Mercier Mediation and Financial Services

Nova Scotia, Canada

Top 5 Differences Between Tax-free Savings Accounts (TFSA) and Registered Retirement Savings Plans (RRSP)

woman working on tax return
  1. The intent of an RRSP is for your retirement. TFSAs were designed for any type of financial goal such as travel, buying house, emergency savings, and so on.
  2. You need to earn income to contribute to an RRSP but not with a TFSA.
  3. When you contribute to an RRSP, those contributions are tax deductible against the earned income you report on your tax return. However, with a TFSA you cannot deduct your contributions.
  4. There is a time limit on RRSPs and not on TFSAs. The last day of contributions for RRSPs is December 31 in the year you turn 71. After which the RRSP must be closed and converted to a Registered Retirement Income Fund (RRIF). For a TFSA you must be at least 18 years old to open one but you don’t have to stop contributing or close it at a certain age.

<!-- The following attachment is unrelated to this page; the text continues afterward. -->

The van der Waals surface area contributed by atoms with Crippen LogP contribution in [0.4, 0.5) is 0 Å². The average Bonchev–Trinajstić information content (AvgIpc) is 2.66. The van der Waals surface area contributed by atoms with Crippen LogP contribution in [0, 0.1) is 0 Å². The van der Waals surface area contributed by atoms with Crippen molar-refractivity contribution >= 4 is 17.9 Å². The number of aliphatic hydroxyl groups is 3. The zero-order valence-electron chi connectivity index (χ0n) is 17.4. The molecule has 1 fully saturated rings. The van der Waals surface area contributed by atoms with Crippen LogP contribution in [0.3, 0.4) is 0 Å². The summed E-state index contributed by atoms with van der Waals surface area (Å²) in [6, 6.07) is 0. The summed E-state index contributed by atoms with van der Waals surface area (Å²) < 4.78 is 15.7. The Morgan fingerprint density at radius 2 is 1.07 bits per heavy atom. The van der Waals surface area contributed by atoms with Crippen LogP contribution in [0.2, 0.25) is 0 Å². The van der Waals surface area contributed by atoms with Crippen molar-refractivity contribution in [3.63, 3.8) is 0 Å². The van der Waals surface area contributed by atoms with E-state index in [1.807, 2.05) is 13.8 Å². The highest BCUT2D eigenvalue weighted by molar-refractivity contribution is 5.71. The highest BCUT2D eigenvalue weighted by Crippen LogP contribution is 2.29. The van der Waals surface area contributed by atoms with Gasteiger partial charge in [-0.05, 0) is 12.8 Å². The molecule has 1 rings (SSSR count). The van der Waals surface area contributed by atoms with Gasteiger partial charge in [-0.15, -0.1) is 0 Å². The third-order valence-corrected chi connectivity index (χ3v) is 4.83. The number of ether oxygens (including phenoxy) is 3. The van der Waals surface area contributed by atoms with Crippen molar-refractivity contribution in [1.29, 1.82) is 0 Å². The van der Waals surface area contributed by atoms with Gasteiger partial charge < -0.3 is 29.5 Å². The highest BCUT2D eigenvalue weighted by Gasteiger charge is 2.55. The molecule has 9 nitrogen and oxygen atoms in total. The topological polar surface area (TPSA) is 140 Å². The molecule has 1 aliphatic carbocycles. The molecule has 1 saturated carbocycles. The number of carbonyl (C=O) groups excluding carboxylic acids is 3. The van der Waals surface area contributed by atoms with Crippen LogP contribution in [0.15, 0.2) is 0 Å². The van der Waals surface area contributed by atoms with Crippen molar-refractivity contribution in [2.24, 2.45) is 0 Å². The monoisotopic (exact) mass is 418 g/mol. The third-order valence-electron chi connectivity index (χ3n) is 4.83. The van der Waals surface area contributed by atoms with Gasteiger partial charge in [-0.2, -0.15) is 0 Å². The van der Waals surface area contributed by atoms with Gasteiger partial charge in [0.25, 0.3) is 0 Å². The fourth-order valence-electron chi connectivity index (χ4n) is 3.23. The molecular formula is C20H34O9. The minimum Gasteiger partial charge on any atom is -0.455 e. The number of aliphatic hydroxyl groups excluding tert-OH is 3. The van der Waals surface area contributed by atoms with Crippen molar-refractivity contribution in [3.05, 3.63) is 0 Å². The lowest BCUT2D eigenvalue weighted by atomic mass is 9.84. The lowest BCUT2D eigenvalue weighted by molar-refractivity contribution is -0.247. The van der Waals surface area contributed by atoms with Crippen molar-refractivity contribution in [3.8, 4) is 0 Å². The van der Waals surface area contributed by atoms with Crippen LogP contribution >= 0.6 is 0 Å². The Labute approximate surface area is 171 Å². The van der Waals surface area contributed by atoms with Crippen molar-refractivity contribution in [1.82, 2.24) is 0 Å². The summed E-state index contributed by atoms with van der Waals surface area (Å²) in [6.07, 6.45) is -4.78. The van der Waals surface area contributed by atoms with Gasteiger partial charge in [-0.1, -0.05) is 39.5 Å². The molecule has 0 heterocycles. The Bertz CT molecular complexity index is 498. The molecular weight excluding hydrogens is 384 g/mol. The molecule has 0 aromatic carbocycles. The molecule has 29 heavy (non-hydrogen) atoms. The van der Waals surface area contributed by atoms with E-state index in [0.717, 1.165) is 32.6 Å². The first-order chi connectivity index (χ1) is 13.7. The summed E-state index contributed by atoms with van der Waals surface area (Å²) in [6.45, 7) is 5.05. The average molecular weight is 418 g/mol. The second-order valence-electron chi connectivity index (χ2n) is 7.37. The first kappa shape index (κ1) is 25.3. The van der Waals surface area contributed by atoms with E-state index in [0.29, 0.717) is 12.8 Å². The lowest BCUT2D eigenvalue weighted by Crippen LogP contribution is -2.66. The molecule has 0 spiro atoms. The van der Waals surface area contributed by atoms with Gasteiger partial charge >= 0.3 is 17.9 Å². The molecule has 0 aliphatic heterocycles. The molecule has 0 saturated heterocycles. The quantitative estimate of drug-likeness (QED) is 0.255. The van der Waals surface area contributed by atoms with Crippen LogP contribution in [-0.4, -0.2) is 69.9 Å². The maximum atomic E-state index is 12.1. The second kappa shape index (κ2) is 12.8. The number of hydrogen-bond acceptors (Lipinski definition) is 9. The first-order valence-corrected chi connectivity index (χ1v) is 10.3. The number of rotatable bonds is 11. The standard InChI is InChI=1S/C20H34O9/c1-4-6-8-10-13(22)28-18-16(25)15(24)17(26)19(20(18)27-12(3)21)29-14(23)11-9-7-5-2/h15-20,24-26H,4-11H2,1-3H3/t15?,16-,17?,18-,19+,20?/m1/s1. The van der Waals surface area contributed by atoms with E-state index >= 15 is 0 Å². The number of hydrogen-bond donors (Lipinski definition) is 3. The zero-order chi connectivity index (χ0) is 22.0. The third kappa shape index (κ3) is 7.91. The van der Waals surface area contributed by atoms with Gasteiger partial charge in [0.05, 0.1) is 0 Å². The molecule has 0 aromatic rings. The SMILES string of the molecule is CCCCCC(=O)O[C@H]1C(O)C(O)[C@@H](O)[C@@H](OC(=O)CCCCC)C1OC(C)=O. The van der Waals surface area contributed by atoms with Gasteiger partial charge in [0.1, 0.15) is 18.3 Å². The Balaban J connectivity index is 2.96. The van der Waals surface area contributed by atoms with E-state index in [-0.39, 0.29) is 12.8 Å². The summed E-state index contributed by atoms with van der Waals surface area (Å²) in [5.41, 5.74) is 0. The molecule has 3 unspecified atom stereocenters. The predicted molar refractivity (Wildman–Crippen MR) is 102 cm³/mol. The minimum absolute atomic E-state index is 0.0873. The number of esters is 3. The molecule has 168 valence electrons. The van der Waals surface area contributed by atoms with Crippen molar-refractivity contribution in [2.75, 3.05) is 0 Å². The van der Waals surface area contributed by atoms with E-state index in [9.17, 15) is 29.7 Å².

5. When withdrawing your RRSPs, you pay tax on those withdrawals – this is referred to as a deferred tax. You made the contributions before you were taxed. Your gross income for the year was $50,000, you put $5,000 into an RRSP, so on your tax return, your taxable income line would be $45,000. Once you withdraw the $5,000 out of your RRSP account, it will be taxed. For TFSA the withdrawals are tax-free because you made the contributions with after-tax dollars. A strategy that many of my clients use is to deposit any refund they receive from CRA into their TFSA so it can increase in value tax-free.

Angela Mercier CDFA is an Independent Financial Consultant that does not work for any banks or insurance companies. Scroll down to contact Angela.

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